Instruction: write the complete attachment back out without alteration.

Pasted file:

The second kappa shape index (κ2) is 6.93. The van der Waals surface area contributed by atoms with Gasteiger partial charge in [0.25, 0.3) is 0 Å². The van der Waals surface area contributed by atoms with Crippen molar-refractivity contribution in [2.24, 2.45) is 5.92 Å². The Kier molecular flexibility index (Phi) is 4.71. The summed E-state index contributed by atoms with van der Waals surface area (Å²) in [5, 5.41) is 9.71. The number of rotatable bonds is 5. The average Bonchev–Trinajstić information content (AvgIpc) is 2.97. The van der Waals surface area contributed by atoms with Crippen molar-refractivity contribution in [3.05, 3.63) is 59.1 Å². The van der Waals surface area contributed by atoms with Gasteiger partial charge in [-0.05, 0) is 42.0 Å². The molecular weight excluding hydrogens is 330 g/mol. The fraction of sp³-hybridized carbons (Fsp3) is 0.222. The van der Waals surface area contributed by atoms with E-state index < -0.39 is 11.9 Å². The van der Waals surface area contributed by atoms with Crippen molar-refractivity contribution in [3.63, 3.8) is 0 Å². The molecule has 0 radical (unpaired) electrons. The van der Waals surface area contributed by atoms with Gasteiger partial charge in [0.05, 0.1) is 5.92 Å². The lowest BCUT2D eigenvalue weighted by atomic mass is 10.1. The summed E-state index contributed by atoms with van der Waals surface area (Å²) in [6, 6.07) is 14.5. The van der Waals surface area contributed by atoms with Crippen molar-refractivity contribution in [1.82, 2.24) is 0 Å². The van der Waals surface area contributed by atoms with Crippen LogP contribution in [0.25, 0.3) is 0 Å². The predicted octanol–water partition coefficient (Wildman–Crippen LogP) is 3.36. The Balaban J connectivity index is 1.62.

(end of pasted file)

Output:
The second kappa shape index (κ2) is 6.93. The van der Waals surface area contributed by atoms with Gasteiger partial charge in [0.25, 0.3) is 0 Å². The van der Waals surface area contributed by atoms with Crippen molar-refractivity contribution in [2.24, 2.45) is 5.92 Å². The Kier molecular flexibility index (Phi) is 4.71. The summed E-state index contributed by atoms with van der Waals surface area (Å²) in [5, 5.41) is 9.71. The number of rotatable bonds is 5. The average Bonchev–Trinajstić information content (AvgIpc) is 2.97. The van der Waals surface area contributed by atoms with Crippen molar-refractivity contribution in [3.05, 3.63) is 59.1 Å². The van der Waals surface area contributed by atoms with Gasteiger partial charge in [-0.05, 0) is 42.0 Å². The molecular weight excluding hydrogens is 330 g/mol. The fraction of sp³-hybridized carbons (Fsp3) is 0.222. The van der Waals surface area contributed by atoms with E-state index < -0.39 is 11.9 Å². The van der Waals surface area contributed by atoms with Crippen molar-refractivity contribution in [3.63, 3.8) is 0 Å². The molecule has 0 radical (unpaired) electrons. The van der Waals surface area contributed by atoms with Gasteiger partial charge in [0.05, 0.1) is 5.92 Å². The lowest BCUT2D eigenvalue weighted by atomic mass is 10.1. The summed E-state index contributed by atoms with van der Waals surface area (Å²) in [6, 6.07) is 14.5. The van der Waals surface area contributed by atoms with Crippen molar-refractivity contribution in [1.82, 2.24) is 0 Å². The van der Waals surface area contributed by atoms with Crippen LogP contribution in [0.25, 0.3) is 0 Å². The predicted octanol–water partition coefficient (Wildman–Crippen LogP) is 3.36. The Balaban J connectivity index is 1.62.